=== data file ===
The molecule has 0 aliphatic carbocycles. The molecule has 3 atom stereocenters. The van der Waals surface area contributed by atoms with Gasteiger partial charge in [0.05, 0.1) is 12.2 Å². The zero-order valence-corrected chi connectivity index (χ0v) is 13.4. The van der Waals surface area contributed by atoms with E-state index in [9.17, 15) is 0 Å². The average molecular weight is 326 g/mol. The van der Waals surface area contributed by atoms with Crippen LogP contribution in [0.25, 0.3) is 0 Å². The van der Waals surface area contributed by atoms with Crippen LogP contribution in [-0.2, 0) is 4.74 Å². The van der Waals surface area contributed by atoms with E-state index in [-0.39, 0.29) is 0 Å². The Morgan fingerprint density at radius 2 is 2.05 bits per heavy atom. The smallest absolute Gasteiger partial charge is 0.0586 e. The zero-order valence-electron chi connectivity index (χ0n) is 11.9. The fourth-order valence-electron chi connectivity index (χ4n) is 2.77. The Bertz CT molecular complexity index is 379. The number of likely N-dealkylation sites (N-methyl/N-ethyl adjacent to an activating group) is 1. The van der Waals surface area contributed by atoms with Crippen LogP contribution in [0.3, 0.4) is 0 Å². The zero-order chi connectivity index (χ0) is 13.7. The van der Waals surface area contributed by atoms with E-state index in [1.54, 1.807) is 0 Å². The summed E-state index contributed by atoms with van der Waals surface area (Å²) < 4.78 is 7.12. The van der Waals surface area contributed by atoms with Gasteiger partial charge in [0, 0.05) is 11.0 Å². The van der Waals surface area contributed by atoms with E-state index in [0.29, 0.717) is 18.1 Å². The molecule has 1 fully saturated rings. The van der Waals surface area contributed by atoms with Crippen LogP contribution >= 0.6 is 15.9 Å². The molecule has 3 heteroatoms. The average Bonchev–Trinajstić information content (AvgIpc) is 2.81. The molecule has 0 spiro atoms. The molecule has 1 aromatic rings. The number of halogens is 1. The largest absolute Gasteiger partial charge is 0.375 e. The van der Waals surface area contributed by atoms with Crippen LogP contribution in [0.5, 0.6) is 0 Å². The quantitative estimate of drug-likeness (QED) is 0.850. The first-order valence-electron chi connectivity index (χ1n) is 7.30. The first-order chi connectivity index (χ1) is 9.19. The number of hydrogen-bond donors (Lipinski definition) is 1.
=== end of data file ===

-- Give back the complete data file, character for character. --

The molecule has 0 aliphatic carbocycles. The molecule has 3 atom stereocenters. The van der Waals surface area contributed by atoms with Gasteiger partial charge in [0.05, 0.1) is 12.2 Å². The zero-order valence-corrected chi connectivity index (χ0v) is 13.4. The van der Waals surface area contributed by atoms with E-state index in [9.17, 15) is 0 Å². The average molecular weight is 326 g/mol. The van der Waals surface area contributed by atoms with Crippen LogP contribution in [0.25, 0.3) is 0 Å². The van der Waals surface area contributed by atoms with Crippen LogP contribution in [-0.2, 0) is 4.74 Å². The van der Waals surface area contributed by atoms with E-state index in [-0.39, 0.29) is 0 Å². The Morgan fingerprint density at radius 2 is 2.05 bits per heavy atom. The smallest absolute Gasteiger partial charge is 0.0586 e. The zero-order valence-electron chi connectivity index (χ0n) is 11.9. The fourth-order valence-electron chi connectivity index (χ4n) is 2.77. The Bertz CT molecular complexity index is 379. The number of likely N-dealkylation sites (N-methyl/N-ethyl adjacent to an activating group) is 1. The van der Waals surface area contributed by atoms with Crippen LogP contribution in [0.3, 0.4) is 0 Å². The zero-order chi connectivity index (χ0) is 13.7. The van der Waals surface area contributed by atoms with E-state index in [1.54, 1.807) is 0 Å². The summed E-state index contributed by atoms with van der Waals surface area (Å²) < 4.78 is 7.12. The van der Waals surface area contributed by atoms with Gasteiger partial charge in [0, 0.05) is 11.0 Å². The van der Waals surface area contributed by atoms with E-state index in [0.29, 0.717) is 18.1 Å². The molecule has 1 fully saturated rings. The van der Waals surface area contributed by atoms with Crippen LogP contribution >= 0.6 is 15.9 Å². The molecule has 3 heteroatoms. The average Bonchev–Trinajstić information content (AvgIpc) is 2.81. The molecule has 0 spiro atoms. The molecule has 1 aromatic rings. The number of halogens is 1. The largest absolute Gasteiger partial charge is 0.375 e. The van der Waals surface area contributed by atoms with Crippen LogP contribution in [0.5, 0.6) is 0 Å². The quantitative estimate of drug-likeness (QED) is 0.850. The first-order valence-electron chi connectivity index (χ1n) is 7.30. The first-order chi connectivity index (χ1) is 9.19. The number of hydrogen-bond donors (Lipinski definition) is 1.